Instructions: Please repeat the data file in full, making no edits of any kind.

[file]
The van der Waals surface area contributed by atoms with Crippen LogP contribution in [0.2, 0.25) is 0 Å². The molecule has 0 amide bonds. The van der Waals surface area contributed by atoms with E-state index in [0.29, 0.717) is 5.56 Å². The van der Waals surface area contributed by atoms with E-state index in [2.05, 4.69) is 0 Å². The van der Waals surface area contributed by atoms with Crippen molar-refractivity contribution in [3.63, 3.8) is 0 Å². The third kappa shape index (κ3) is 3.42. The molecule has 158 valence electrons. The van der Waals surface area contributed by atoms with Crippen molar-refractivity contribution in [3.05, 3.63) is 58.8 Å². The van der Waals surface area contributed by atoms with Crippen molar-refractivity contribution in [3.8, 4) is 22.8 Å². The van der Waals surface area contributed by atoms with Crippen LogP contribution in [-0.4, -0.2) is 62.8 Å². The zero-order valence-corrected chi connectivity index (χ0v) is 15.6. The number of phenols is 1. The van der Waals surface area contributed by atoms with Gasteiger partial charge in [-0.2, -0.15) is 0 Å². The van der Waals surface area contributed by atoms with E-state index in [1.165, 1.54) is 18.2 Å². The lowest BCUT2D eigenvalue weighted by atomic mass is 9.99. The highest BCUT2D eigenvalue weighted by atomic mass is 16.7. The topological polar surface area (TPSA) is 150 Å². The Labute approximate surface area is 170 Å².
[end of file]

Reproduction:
The van der Waals surface area contributed by atoms with Crippen LogP contribution in [0.2, 0.25) is 0 Å². The molecule has 0 amide bonds. The van der Waals surface area contributed by atoms with E-state index in [0.29, 0.717) is 5.56 Å². The van der Waals surface area contributed by atoms with E-state index in [2.05, 4.69) is 0 Å². The van der Waals surface area contributed by atoms with Crippen molar-refractivity contribution in [3.63, 3.8) is 0 Å². The third kappa shape index (κ3) is 3.42. The molecule has 158 valence electrons. The van der Waals surface area contributed by atoms with Crippen molar-refractivity contribution in [3.05, 3.63) is 58.8 Å². The van der Waals surface area contributed by atoms with Crippen molar-refractivity contribution in [3.8, 4) is 22.8 Å². The van der Waals surface area contributed by atoms with Crippen LogP contribution in [-0.4, -0.2) is 62.8 Å². The zero-order valence-corrected chi connectivity index (χ0v) is 15.6. The number of phenols is 1. The van der Waals surface area contributed by atoms with Gasteiger partial charge in [-0.2, -0.15) is 0 Å². The van der Waals surface area contributed by atoms with E-state index in [1.165, 1.54) is 18.2 Å². The lowest BCUT2D eigenvalue weighted by atomic mass is 9.99. The highest BCUT2D eigenvalue weighted by atomic mass is 16.7. The topological polar surface area (TPSA) is 150 Å². The Labute approximate surface area is 170 Å².